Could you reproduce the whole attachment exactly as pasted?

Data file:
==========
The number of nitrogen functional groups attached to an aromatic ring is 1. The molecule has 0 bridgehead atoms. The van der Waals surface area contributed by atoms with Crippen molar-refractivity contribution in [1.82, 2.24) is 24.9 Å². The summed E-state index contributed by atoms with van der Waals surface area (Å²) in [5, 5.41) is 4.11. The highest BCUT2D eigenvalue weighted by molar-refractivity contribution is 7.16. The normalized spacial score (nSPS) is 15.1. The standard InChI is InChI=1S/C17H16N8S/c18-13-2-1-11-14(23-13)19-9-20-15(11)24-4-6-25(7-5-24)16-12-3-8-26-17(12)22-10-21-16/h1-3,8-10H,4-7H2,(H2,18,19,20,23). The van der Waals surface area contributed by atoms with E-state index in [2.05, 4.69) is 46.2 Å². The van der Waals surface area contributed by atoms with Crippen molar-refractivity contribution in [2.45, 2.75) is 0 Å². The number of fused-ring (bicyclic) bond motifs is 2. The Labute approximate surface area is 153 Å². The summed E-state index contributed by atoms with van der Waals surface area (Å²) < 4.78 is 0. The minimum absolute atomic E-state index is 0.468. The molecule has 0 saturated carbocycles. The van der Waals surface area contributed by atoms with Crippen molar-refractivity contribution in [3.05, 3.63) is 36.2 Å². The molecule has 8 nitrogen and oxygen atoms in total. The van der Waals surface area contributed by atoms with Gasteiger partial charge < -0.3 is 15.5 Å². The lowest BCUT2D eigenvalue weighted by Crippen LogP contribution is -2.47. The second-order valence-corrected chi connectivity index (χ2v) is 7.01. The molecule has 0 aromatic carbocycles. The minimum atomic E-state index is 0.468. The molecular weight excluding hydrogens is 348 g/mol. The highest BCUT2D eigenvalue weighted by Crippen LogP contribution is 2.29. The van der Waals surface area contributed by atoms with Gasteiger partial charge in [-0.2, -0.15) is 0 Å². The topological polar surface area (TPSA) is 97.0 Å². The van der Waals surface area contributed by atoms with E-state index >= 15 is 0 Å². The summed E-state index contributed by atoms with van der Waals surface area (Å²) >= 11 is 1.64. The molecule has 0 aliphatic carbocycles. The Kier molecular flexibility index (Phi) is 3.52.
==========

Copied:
The number of nitrogen functional groups attached to an aromatic ring is 1. The molecule has 0 bridgehead atoms. The van der Waals surface area contributed by atoms with Crippen molar-refractivity contribution in [1.82, 2.24) is 24.9 Å². The summed E-state index contributed by atoms with van der Waals surface area (Å²) in [5, 5.41) is 4.11. The highest BCUT2D eigenvalue weighted by molar-refractivity contribution is 7.16. The normalized spacial score (nSPS) is 15.1. The standard InChI is InChI=1S/C17H16N8S/c18-13-2-1-11-14(23-13)19-9-20-15(11)24-4-6-25(7-5-24)16-12-3-8-26-17(12)22-10-21-16/h1-3,8-10H,4-7H2,(H2,18,19,20,23). The van der Waals surface area contributed by atoms with E-state index in [2.05, 4.69) is 46.2 Å². The van der Waals surface area contributed by atoms with Crippen molar-refractivity contribution in [2.45, 2.75) is 0 Å². The number of fused-ring (bicyclic) bond motifs is 2. The Labute approximate surface area is 153 Å². The summed E-state index contributed by atoms with van der Waals surface area (Å²) < 4.78 is 0. The minimum absolute atomic E-state index is 0.468. The molecule has 0 saturated carbocycles. The van der Waals surface area contributed by atoms with Crippen molar-refractivity contribution in [3.05, 3.63) is 36.2 Å². The molecule has 8 nitrogen and oxygen atoms in total. The van der Waals surface area contributed by atoms with Gasteiger partial charge < -0.3 is 15.5 Å². The lowest BCUT2D eigenvalue weighted by Crippen LogP contribution is -2.47. The second-order valence-corrected chi connectivity index (χ2v) is 7.01. The molecule has 0 aromatic carbocycles. The minimum atomic E-state index is 0.468. The molecular weight excluding hydrogens is 348 g/mol. The highest BCUT2D eigenvalue weighted by Crippen LogP contribution is 2.29. The van der Waals surface area contributed by atoms with Gasteiger partial charge in [-0.2, -0.15) is 0 Å². The topological polar surface area (TPSA) is 97.0 Å². The van der Waals surface area contributed by atoms with E-state index >= 15 is 0 Å². The summed E-state index contributed by atoms with van der Waals surface area (Å²) >= 11 is 1.64. The molecule has 0 aliphatic carbocycles. The Kier molecular flexibility index (Phi) is 3.52.